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dc.contributor.supervisor Basil, Michael D.
dc.contributor.supervisor Basil, Debra Mardian, Neil University of Lethbridge. Faculty of Management 2008-02-28T21:41:51Z 2008-02-28T21:41:51Z 2002
dc.description x, 128 leaves : ill. ; 29 cm. en
dc.description.abstract Even though cause-related marketing has increased in popularity, academic researchers have only started to examine how consumers respond to it. In this study, the author examines cause-related marketing in combination with two major theories: (1) the prospect theory and, (2) the elaboration likelihood model. The objective of this study was to test for main and interaction effects of CRM, consumer involvement and price of product on consumer attitudes and purchase intentions. The results of this study indicate that there were no significant interactions between price of the product, involvement situation and CRM when in an experimental magazine setting. The major overall finding, which was evident throughout all hypotheses, was that advertisements with a CRM claim were far more effective than advertisements without a CRM claim. Regardless of the price, it appears that cause-related marketing affiliations can substantially influence consumer perceptions and ultimately purchase behaviours. Due to its effectiveness in high involvement situations, these findings suggest that CRM does not operate only as a peripheral cue. en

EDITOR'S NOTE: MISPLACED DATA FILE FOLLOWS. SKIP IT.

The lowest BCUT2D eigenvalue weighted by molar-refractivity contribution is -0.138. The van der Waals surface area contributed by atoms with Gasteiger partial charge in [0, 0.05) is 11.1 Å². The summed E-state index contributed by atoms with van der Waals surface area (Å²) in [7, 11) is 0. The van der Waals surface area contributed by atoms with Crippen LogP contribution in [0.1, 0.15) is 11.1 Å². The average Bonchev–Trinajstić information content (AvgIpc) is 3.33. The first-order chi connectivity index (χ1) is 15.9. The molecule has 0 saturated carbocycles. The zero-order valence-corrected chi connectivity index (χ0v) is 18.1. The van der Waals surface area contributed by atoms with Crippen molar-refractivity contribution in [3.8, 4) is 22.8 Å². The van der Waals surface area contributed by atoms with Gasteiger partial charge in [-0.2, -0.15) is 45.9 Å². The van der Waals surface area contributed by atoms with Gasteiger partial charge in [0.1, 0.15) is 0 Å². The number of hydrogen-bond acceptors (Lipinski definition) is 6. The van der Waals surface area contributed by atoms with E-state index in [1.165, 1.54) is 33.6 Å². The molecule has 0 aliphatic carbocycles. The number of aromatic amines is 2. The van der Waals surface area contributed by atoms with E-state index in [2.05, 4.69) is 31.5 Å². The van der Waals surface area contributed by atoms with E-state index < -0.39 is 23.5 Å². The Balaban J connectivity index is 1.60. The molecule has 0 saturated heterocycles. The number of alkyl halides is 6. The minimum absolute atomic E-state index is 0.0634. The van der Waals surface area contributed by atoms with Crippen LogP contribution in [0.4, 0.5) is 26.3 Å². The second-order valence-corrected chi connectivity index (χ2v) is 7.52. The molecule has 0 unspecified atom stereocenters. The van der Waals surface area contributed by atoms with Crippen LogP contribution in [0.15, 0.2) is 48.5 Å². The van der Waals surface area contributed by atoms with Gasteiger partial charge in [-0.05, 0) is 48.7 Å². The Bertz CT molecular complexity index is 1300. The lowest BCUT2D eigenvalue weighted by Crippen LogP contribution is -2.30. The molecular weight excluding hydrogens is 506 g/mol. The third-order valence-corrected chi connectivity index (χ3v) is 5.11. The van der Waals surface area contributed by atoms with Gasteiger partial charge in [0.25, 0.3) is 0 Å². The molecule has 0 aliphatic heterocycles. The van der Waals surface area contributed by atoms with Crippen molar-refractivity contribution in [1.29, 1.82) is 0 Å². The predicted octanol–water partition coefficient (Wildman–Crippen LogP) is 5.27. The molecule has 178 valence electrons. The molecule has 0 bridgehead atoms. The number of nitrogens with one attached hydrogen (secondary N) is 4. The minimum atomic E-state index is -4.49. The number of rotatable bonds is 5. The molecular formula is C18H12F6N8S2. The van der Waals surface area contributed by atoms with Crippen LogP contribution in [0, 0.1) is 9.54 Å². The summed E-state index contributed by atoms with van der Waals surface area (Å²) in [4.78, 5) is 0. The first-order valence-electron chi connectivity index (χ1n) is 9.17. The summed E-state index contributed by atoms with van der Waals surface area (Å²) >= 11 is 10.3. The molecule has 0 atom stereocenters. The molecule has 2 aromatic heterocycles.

dc.language.iso en_US en
dc.publisher Lethbridge, Alta. : University of Lethbridge, Faculty of Management, 2002 en
dc.relation.ispartofseries Project (University of Lethbridge. Faculty of Management) en
dc.subject Social marketing en
dc.title Cause-related marketing as a peripheral cue? en
dc.type Technical Report en
dc.publisher.faculty Management en

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